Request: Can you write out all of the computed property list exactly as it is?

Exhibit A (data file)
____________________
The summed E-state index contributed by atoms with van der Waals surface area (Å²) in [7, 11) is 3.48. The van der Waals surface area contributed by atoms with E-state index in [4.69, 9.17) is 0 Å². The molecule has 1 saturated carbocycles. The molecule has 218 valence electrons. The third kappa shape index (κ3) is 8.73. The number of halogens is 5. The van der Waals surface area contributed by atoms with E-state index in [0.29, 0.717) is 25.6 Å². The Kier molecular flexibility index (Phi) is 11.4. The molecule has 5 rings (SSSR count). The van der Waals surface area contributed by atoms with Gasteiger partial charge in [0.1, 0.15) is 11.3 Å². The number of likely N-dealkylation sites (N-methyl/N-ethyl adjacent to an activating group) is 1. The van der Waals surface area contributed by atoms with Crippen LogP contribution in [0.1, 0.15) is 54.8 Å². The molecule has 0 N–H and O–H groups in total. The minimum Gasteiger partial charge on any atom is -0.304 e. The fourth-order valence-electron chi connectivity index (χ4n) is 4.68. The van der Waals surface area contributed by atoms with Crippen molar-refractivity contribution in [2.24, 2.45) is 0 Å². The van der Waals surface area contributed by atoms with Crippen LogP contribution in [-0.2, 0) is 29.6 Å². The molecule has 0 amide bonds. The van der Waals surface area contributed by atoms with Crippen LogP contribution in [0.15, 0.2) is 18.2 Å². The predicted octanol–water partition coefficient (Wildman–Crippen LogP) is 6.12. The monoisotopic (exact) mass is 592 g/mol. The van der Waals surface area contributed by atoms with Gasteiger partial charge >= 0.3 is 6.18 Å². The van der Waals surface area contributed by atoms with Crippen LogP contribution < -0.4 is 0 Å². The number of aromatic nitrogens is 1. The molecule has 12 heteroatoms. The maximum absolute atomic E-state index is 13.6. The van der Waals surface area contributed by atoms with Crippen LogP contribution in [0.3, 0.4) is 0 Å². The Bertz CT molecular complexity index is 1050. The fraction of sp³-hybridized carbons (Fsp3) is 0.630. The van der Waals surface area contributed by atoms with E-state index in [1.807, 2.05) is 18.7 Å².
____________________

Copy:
The summed E-state index contributed by atoms with van der Waals surface area (Å²) in [7, 11) is 3.48. The van der Waals surface area contributed by atoms with E-state index in [4.69, 9.17) is 0 Å². The molecule has 1 saturated carbocycles. The molecule has 218 valence electrons. The third kappa shape index (κ3) is 8.73. The number of halogens is 5. The van der Waals surface area contributed by atoms with E-state index in [0.29, 0.717) is 25.6 Å². The Kier molecular flexibility index (Phi) is 11.4. The molecule has 5 rings (SSSR count). The van der Waals surface area contributed by atoms with Gasteiger partial charge in [0.1, 0.15) is 11.3 Å². The number of likely N-dealkylation sites (N-methyl/N-ethyl adjacent to an activating group) is 1. The van der Waals surface area contributed by atoms with Crippen LogP contribution in [0.1, 0.15) is 54.8 Å². The molecule has 0 N–H and O–H groups in total. The minimum Gasteiger partial charge on any atom is -0.304 e. The fourth-order valence-electron chi connectivity index (χ4n) is 4.68. The van der Waals surface area contributed by atoms with Crippen molar-refractivity contribution in [2.24, 2.45) is 0 Å². The van der Waals surface area contributed by atoms with Crippen LogP contribution in [-0.2, 0) is 29.6 Å². The molecule has 0 amide bonds. The van der Waals surface area contributed by atoms with Crippen LogP contribution in [0.15, 0.2) is 18.2 Å². The predicted octanol–water partition coefficient (Wildman–Crippen LogP) is 6.12. The monoisotopic (exact) mass is 592 g/mol. The van der Waals surface area contributed by atoms with Gasteiger partial charge >= 0.3 is 6.18 Å². The van der Waals surface area contributed by atoms with Crippen LogP contribution < -0.4 is 0 Å². The number of aromatic nitrogens is 1. The molecule has 12 heteroatoms. The maximum absolute atomic E-state index is 13.6. The van der Waals surface area contributed by atoms with Crippen LogP contribution in [0.3, 0.4) is 0 Å². The Bertz CT molecular complexity index is 1050. The fraction of sp³-hybridized carbons (Fsp3) is 0.630. The van der Waals surface area contributed by atoms with E-state index in [1.807, 2.05) is 18.7 Å².